I think St Thomas Aquinas would beg to differ.  Plato and neo-platonism has a fundamental flaw - denial (or perhaps ignorance) of the peripatetic axiom.  Aristotle and Aquinas stand in contrast to Plato in this regard - not as builders on his foundation.

Personally, I think that axiom is erroneous (a counter example is the Natural Law which is engraved on our souls and not known through our senses and seems to agree more with a Platonic form), but that's neither here nor there.

Aquinas' use of the axiom allows for infused knowledge from God and from the deriving of further knowledge from that which was already sensed (or infused in a miraculous way) by the use of reason.  

There are so many errors in platonism and neo-platonism that I can't understand what a traditional Catholic would embrace that over the sound doctrines of St Thomas.  Anything which has merit in the work of Plato was absorbed by the Schoolmen into the Aristotelean system anyway - what is left is chaff.  Going back to Plato was a big problem (and remains so) for the Jesuits and it is tantamount to throwing out the Vulgate and starting over with ancient and disparate Biblical manuscripts.
(05-08-2010, 05:18 PM)Jesse Wrote: [ -> ]
(05-08-2010, 05:12 PM)JamieF Wrote: [ -> ]Oh - and just to reaffirm what I said in my previous comment - the concept of dog that you have has been learnt by you from your sense experience - it has not come from a magical "other place" as Platonists would have you believe.

It is the fact that all knowledge comes from the senses that we get our first (and most important) concept: being.  In other words "I exist, therefore I don't NOT exist" - the principle of non-contradiction upon which all reality stands.

Just stating that empiricism is fact doesn't prove it so ;)

The peripatetic axiom is self-evident (hence being called an axiom).  One cannot prove a self-evident proposition.
(05-08-2010, 05:12 PM)JamieF Wrote: [ -> ]Oh - and just to reaffirm what I said in my previous comment - the concept of dog that you have has been learnt by you from your sense experience - it has not come from a magical "other place" as Platonists would have you believe.

You're mischaracterizing what the Platonists want people to believe.  A dog is not a simple form.  A triangle might be.  A Platonist, especially a Neo-Platonist, might argue we know a dog because we get simple forms from the magical "other place" and combine them to construe a notion of a dog.  A dog is derivative of forms.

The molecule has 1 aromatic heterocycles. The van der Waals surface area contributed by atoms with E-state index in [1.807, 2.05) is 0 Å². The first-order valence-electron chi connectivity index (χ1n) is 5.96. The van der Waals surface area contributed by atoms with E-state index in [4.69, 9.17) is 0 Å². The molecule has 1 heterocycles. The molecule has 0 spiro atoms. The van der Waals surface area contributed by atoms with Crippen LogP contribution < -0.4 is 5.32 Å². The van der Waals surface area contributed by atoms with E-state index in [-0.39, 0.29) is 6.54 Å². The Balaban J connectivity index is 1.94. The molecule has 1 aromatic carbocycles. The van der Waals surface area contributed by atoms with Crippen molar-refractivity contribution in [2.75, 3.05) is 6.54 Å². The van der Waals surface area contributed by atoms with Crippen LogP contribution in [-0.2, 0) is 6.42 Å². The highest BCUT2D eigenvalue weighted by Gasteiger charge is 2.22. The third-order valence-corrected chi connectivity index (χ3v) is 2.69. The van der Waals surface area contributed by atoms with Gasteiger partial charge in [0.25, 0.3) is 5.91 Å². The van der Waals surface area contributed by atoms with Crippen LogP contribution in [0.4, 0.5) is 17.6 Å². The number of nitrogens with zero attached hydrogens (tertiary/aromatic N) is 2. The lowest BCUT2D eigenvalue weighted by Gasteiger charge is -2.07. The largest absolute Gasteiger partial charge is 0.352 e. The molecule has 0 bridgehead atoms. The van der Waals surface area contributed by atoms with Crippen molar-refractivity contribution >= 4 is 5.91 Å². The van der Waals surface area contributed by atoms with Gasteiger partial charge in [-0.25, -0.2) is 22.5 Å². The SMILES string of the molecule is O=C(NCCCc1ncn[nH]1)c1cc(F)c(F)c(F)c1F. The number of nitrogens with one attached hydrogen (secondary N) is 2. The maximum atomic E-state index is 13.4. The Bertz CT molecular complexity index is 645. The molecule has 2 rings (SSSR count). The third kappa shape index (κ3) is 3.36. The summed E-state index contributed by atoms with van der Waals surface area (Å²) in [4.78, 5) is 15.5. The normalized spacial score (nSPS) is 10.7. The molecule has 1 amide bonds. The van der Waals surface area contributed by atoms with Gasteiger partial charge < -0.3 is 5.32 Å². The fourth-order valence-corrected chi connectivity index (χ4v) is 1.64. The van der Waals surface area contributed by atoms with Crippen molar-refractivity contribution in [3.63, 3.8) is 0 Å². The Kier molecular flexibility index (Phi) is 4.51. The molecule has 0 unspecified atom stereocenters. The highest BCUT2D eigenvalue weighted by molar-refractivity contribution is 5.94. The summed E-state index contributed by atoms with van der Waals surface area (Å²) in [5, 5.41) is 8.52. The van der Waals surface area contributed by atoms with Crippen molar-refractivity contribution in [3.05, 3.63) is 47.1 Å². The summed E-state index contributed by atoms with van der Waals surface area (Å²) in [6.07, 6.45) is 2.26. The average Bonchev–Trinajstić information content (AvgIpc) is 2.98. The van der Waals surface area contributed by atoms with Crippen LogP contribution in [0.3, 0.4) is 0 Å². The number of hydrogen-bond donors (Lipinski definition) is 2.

If you break down a dog into: fur, four paws, barks, etc.  it is true that you are referring to past sense input in that you have seen a dog before.  And you have a notion of what an animal is based on sense-perception probably as well.

But, to borrow from Plato, where does one get the idea of "equality"?  So, a dog is a dog because it has fur, four paws, etc.  Next time we see an animal with those characteristics, we think "oh, that must be a dog"  Why?  Because we have a concept of equality - this animal is equivalent to that in X number of ways therefore it is the same kind of animal.

When teaching a child, often a day comes where there are two stars and the kid yells out in delight, "Two!  Papa, two!" meaning he realized they are equal - they are both stars.  No one sat and said, "OK, there are 5 points and they have these kinds of angles with this kind of perspective".   The form of equality is pre-present in humans.

It can come from a "magical place" or it can be how the brain works (i.e., it is wired to compare and contrast and store and recall based on those comparisons and constrastings) or whatever.  That is irrelevant to the fact that it exists as much as conscience exists in the form of the Natural Law.  God could have put the Natural Law in us via wiring of our brains or impressed a form upon our soul (at the moment of creation to avoid the heresy of pre-existence of souls).  That type of impression/wiring is what later Platonists mean as forms, not the fact that we have a archetype of dogness in our brains.

ETA: qualify "Platonists" as "later Platonists"